Everything Is Filthy and I Am All Chores

"A Clean Story" by Sandra Sylvia Nelson

Everything Is Filthy and I Am All Chores

A Clean Story

I was taking a bath in the old clawfoot tub and noticed a lot of garbage floating around me so I pulled the chain to drain it. My daughter and I watched as the water left a pile of black bananas and carrot coins behind. “Where did all this come from,” I asked her.

“I was cleaning out the fridge and threw all this in the tub. I didn’t want to stop up the sink.”

I started filling buckets with the stuff so that she could dump them outside in the compost box. I noticed both shepherds were nudging the door to be let out. I couldn’t remember how long it had been since they went out. The door was locked so I had to get the key. When I came back with the key, the large male, Hazard, was squatting over a rolled-up rug and I stopped him. Behind lay what looked like one segment of a super-size Tootsie Roll. Not too bad. It could have been worse—it could have been soft. I opened the door and both dogs ran downstairs. The outside door had been left open and snow had drifted up, covering the basement door. I could see the jobs, with my name on them, piling up.

Standing on the porch, I noticed the service door on the garage was open. There was a white van in the drive with men going in and out of the garage. They saw me. Quickly I jumped into my white sedan and blocked their vehicle from moving. The overhead garage door was open too and I saw my red pickup decked out with a red cap looking like a miniature fire truck. “What the hell?” I said.

The man in charge said, “We’re only doing our job. We were hired to do this.”

I said, “I want your names and your driver’s licenses now.”

The one in charge reached into his pocket and pulled out a scrap of paper with a name scribbled on it. Another scrap had a license number scribbled on it, which had been crossed out and corrected about five times.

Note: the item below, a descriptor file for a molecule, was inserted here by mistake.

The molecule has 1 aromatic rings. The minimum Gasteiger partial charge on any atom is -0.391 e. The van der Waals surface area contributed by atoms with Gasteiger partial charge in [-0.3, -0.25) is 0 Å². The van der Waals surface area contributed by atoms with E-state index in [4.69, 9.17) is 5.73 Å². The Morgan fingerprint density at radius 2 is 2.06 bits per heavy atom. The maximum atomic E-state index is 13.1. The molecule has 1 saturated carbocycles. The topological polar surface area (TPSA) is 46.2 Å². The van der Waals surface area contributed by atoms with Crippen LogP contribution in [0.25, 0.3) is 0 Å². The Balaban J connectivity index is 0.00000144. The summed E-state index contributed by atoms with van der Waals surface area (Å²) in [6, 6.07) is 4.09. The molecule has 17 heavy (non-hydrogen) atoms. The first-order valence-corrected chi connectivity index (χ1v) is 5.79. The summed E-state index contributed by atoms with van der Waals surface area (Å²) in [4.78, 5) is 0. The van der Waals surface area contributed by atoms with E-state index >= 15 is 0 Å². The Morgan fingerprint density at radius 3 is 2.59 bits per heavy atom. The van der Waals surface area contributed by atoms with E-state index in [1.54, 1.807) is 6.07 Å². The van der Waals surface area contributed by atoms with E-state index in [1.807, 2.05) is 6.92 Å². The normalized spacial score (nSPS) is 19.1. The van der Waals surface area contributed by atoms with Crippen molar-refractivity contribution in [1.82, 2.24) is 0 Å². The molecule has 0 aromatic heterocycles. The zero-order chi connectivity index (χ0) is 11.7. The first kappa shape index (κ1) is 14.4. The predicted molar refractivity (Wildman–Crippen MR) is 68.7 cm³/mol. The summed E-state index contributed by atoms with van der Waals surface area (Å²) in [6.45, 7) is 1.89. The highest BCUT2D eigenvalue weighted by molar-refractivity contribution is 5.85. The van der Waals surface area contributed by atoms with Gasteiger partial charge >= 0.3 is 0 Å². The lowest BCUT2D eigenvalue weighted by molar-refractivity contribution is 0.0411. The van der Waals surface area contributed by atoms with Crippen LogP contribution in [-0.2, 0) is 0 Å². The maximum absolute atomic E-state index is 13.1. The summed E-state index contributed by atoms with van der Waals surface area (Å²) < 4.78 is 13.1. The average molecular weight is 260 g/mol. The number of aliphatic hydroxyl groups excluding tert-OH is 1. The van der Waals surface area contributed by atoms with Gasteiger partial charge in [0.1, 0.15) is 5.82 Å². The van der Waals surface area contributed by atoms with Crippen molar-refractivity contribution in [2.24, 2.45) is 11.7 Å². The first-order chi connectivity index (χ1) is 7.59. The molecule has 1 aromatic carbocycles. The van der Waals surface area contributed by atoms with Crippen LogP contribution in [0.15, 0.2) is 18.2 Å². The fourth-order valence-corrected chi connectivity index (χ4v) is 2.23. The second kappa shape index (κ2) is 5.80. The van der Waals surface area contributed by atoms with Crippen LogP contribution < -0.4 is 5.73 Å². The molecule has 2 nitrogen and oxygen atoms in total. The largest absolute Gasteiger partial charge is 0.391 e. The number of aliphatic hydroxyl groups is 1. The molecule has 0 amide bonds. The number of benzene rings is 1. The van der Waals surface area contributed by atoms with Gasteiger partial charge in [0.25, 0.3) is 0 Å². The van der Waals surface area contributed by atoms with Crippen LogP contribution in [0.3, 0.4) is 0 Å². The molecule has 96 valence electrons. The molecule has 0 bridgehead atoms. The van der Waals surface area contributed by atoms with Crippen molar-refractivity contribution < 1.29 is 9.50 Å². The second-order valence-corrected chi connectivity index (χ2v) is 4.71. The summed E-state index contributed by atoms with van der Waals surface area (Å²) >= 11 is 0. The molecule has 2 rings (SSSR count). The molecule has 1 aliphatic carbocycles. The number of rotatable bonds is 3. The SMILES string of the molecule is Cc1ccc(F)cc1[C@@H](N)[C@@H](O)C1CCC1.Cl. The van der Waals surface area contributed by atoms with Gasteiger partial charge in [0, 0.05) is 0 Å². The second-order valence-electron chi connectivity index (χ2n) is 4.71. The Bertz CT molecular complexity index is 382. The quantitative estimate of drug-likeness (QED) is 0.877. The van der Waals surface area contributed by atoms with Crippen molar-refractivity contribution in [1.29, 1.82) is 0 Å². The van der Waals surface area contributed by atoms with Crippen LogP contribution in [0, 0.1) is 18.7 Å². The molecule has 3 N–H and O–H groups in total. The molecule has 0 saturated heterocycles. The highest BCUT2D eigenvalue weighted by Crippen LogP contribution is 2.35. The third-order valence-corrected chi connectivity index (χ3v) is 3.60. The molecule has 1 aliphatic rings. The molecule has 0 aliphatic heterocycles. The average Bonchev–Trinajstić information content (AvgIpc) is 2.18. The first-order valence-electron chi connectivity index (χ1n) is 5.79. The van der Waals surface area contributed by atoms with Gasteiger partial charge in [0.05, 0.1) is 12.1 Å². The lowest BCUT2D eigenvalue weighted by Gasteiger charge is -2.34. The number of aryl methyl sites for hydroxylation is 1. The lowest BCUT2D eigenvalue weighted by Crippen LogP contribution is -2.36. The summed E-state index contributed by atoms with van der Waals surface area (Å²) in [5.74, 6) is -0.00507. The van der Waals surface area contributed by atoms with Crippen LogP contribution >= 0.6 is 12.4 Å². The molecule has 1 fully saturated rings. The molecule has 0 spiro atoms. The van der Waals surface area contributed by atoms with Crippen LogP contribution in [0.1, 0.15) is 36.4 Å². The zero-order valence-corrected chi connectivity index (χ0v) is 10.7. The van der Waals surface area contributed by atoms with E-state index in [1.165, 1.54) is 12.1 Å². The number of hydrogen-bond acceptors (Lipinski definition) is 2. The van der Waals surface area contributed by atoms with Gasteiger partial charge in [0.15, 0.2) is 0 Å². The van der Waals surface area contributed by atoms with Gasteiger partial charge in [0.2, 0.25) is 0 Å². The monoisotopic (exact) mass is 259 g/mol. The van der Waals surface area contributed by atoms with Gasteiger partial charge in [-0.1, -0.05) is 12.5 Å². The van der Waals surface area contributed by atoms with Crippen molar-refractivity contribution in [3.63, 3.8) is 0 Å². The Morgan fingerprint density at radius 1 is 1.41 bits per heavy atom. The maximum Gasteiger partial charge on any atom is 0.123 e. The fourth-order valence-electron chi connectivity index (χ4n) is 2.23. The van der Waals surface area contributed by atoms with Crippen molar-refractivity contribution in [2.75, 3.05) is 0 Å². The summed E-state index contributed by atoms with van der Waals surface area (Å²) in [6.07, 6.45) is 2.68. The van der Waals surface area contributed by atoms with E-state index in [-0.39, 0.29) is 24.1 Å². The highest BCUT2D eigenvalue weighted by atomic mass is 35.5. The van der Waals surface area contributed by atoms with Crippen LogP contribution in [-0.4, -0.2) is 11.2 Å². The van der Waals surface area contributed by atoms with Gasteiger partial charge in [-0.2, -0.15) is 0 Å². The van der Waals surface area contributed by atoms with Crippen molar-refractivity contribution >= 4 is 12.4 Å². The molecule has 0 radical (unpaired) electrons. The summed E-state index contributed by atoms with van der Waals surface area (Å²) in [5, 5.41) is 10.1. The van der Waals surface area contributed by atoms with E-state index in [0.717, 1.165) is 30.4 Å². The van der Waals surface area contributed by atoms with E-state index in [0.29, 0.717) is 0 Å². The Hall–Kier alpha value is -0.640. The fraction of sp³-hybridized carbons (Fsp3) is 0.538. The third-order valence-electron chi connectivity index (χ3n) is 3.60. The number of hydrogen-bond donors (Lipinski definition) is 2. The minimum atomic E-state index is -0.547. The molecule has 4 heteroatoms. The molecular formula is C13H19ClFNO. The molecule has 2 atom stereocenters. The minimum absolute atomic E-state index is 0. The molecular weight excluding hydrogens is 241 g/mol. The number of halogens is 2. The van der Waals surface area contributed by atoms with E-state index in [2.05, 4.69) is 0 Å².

“None of this is real,” I said. “I’m calling the police.” When I turned I felt a hand slip under my shirt and a cold knife against my back. I fainted.

When I came to I was back in the bathroom. My daughter had removed the tub and was trying to dig more carrots out of the pipe. “You can’t just put the tub back in place and expect it not to leak.”

Water had leaked out all over the floor and soaked about thirty pairs of her dirty jeans that she had stuffed behind the tub because she was too lazy to take them downstairs to the wash room. I pulled the jeans out and handed them to her to take into the basement. I went outside to check the yard and garage. The men had left. I noticed a side window in the lower flat was open. I peered inside and heard noises. I tried to yell, “You better leave,” but no sound came out of my moving lips. So I slapped my hand a few times against the inside wall to make them hear me and leave. I pulled the window down to keep out the weather.

I went back in for a new bath. While I was in the water my daughter came in with a plate. On it was that pooper that looked like a brown sushi. “What should I do with this?” she said.

“Why is it on a plate?” I asked.

“I didn’t want to touch it, so I used a fork to push it onto this plate.”

“Throw it outside,” I said.

“Okay.” She set it on the edge of the sink and started to put her makeup on. She was at that age where she couldn’t go outside without makeup. She adjusted her shirt and smiled at herself a few times in the mirror. Then she reached over for the hairbrush and her sleeve brushed over it. This really got her flustered. “I can’t wear this now.” And she started taking off her shirt and accidentally knocked the plate into the tub. I quickly moved back and the tub tipped backwards. The water came out in a wave and took off into the kitchen. I tried to imagine how I was going to get all this cleaned up, and do all the chores I had lined up for the day. Everything was wet and I still wasn’t clean.

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